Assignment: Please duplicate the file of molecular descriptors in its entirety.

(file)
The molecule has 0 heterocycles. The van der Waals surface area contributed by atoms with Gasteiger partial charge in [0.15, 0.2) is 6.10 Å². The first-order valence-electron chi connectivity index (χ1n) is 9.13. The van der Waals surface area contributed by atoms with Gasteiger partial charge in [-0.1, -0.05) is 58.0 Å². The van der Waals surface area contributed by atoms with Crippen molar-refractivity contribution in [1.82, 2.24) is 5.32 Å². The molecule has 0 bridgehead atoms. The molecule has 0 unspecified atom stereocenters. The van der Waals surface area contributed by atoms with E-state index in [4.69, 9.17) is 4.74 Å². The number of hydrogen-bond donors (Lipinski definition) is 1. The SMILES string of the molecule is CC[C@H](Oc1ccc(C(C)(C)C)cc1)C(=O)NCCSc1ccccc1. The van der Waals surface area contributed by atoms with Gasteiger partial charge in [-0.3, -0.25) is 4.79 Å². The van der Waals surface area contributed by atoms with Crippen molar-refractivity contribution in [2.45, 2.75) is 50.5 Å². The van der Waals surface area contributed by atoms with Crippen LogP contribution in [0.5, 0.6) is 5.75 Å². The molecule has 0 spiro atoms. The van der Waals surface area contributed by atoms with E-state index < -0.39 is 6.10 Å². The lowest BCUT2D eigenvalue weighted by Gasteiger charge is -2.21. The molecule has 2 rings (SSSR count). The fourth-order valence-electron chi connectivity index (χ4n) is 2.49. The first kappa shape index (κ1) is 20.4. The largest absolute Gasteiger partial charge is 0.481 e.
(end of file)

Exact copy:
The molecule has 0 heterocycles. The van der Waals surface area contributed by atoms with Gasteiger partial charge in [0.15, 0.2) is 6.10 Å². The first-order valence-electron chi connectivity index (χ1n) is 9.13. The van der Waals surface area contributed by atoms with Gasteiger partial charge in [-0.1, -0.05) is 58.0 Å². The van der Waals surface area contributed by atoms with Crippen molar-refractivity contribution in [1.82, 2.24) is 5.32 Å². The molecule has 0 bridgehead atoms. The molecule has 0 unspecified atom stereocenters. The van der Waals surface area contributed by atoms with E-state index in [4.69, 9.17) is 4.74 Å². The number of hydrogen-bond donors (Lipinski definition) is 1. The SMILES string of the molecule is CC[C@H](Oc1ccc(C(C)(C)C)cc1)C(=O)NCCSc1ccccc1. The van der Waals surface area contributed by atoms with Gasteiger partial charge in [-0.3, -0.25) is 4.79 Å². The van der Waals surface area contributed by atoms with Crippen molar-refractivity contribution in [2.45, 2.75) is 50.5 Å². The van der Waals surface area contributed by atoms with Crippen LogP contribution in [0.5, 0.6) is 5.75 Å². The molecule has 0 spiro atoms. The van der Waals surface area contributed by atoms with E-state index < -0.39 is 6.10 Å². The lowest BCUT2D eigenvalue weighted by Gasteiger charge is -2.21. The molecule has 2 rings (SSSR count). The fourth-order valence-electron chi connectivity index (χ4n) is 2.49. The first kappa shape index (κ1) is 20.4. The largest absolute Gasteiger partial charge is 0.481 e.